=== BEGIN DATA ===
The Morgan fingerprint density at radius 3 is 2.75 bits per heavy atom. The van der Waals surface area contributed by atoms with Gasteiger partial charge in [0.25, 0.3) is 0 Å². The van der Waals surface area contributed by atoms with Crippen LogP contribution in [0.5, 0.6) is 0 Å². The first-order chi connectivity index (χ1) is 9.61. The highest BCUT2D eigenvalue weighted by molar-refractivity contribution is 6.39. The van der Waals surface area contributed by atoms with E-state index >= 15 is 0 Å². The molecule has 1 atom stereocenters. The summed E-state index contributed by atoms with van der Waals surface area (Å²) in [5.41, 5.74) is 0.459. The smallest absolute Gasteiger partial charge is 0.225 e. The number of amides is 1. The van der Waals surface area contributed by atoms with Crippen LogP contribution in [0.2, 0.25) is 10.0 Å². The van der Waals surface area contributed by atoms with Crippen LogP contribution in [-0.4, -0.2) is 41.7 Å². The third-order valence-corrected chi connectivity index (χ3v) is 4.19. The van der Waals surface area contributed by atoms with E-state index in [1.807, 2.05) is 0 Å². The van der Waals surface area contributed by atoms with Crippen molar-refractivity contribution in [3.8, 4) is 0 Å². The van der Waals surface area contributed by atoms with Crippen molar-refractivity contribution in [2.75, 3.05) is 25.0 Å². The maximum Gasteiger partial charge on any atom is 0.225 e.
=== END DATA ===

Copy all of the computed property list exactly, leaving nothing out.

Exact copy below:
The Morgan fingerprint density at radius 3 is 2.75 bits per heavy atom. The van der Waals surface area contributed by atoms with Gasteiger partial charge in [0.25, 0.3) is 0 Å². The van der Waals surface area contributed by atoms with Crippen LogP contribution in [0.5, 0.6) is 0 Å². The first-order chi connectivity index (χ1) is 9.61. The highest BCUT2D eigenvalue weighted by molar-refractivity contribution is 6.39. The van der Waals surface area contributed by atoms with E-state index >= 15 is 0 Å². The molecule has 1 atom stereocenters. The summed E-state index contributed by atoms with van der Waals surface area (Å²) in [5.41, 5.74) is 0.459. The smallest absolute Gasteiger partial charge is 0.225 e. The number of amides is 1. The van der Waals surface area contributed by atoms with Crippen LogP contribution in [0.2, 0.25) is 10.0 Å². The van der Waals surface area contributed by atoms with Crippen LogP contribution in [-0.4, -0.2) is 41.7 Å². The third-order valence-corrected chi connectivity index (χ3v) is 4.19. The van der Waals surface area contributed by atoms with E-state index in [1.807, 2.05) is 0 Å². The van der Waals surface area contributed by atoms with Crippen molar-refractivity contribution in [3.8, 4) is 0 Å². The van der Waals surface area contributed by atoms with Crippen molar-refractivity contribution in [2.75, 3.05) is 25.0 Å². The maximum Gasteiger partial charge on any atom is 0.225 e.